q15_answer = r"""
Put your answer here, replacing this text.
"""
display(Markdown(q15_answer))
# The probability that a Poisson(0.5) random variable is equal to 0
Prob_pois_half_equals_0 = ...
# The probability that a Poisson(0.5) random variable is greater than or equal to 1
Prob_pois_half_gte_1 = ...
_ = ok.grade('q15')
_ = ok.backup()
q16_answer = r"""
Put your answer here, replacing this text.
"""
display(Markdown(q16_answer))
...
_ = ok.grade('q17')
_ = ok.backup()
def simulate_change_rate_estimate(change_rate, num_observations, estimator):
"""Simulates hourly change observations for a website and produces an
estimate of the change rate.
Args:
change_rate (float): The hourly change rate of the website to be used in
the simulation.
num_observations (int): The number of observations (equivalently, the
number of hours) to simulate.
estimator (func): A function to apply to the simulated observations to
produce an estimate of the change rate. Has the same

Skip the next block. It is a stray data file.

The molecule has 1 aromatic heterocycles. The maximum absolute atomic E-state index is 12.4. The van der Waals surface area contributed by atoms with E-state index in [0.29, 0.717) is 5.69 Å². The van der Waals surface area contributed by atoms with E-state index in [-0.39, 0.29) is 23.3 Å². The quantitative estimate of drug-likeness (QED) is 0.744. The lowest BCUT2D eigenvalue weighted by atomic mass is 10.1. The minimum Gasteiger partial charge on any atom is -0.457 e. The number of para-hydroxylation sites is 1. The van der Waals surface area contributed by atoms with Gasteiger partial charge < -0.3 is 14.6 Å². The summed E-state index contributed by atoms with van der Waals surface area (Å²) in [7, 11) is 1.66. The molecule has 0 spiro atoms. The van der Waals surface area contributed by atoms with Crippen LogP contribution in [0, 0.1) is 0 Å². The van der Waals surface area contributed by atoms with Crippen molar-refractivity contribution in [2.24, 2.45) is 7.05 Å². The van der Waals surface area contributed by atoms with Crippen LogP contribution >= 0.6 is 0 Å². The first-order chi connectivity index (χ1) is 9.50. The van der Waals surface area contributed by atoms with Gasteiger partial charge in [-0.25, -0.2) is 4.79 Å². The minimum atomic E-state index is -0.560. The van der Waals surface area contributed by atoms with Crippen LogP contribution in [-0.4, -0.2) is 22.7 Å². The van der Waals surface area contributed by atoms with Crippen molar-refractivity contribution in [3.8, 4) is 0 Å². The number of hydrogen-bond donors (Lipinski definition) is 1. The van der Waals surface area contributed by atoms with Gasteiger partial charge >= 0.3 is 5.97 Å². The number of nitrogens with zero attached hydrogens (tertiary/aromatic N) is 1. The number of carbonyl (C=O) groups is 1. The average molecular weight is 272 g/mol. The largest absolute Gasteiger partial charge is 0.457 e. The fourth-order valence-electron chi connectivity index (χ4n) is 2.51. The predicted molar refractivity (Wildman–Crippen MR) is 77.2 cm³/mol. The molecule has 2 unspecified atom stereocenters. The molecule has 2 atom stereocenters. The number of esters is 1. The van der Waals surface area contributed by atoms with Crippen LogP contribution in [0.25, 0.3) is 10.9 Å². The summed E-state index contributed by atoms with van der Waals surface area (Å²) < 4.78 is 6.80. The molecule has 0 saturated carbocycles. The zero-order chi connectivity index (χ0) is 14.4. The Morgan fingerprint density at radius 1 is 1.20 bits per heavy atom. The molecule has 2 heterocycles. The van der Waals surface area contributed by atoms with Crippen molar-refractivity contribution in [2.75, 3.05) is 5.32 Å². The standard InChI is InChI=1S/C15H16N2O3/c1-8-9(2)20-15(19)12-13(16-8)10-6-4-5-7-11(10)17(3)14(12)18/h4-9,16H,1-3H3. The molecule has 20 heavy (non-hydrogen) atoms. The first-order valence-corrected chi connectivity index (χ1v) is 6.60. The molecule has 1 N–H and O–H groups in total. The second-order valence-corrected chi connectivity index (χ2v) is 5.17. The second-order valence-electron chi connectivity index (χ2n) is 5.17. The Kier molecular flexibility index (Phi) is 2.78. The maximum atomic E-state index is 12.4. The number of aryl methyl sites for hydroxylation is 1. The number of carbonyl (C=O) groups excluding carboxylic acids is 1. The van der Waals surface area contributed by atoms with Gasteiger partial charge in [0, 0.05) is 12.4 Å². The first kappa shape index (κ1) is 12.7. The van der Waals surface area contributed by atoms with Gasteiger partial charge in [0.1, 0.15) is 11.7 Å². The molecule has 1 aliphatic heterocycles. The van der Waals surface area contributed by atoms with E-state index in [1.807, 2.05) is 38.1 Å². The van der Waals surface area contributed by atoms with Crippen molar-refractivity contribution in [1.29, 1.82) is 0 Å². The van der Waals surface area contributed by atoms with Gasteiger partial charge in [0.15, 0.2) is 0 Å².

signature as the function modified_mle below.
Returns:
float: The estimate produced by calling estimator on the simulated
list of positive checks.
"""
...
return
def modified_mle(positive_checks, num_observations):
"""Produces the modified MLE for a dataset.
Args:
positive_checks (ndarray): A list or array of the hours when a
change was observed.
num_observations (int): The number of hours in which we could
have observed a change.
Returns:
(float): The modified MLE.
"""
...
return
_ = ok.grade('q18')
_ = ok.backup()
def plot_bootstrap_rate_estimates(page_url, num_simulations):
"""Simulates positive check observations for a website many times. For
each simulation, the page's change rate is estimated based on the simulated
positive checks. The estimation method is the modified_mle function
implemented above. Then this function produces a histogram that shows
the distribution of these estimated change rates.
When conducting each simulation, the change rate is taken to be the
estimated update rate for the page. *That* estimate is the modified
MLE computed from the actual positive check observations for that page.
The modified MLE computed from the actual observations for the page
is also displayed as a vertical red line at an appropriate horizontal
position on the histogram.
Here is a diagram that might be helpful:
(This happens 1 time)

v
Positive check observations for this page modified_mle> Estimate of change rate for this page
(1000x, once per simulation)
Estimate of change rate for this page simulation> Simulated positive checks
(1000x, once per simulation)
Simulated positive checks modified_mle> Bootstrap estimate of change rate for this page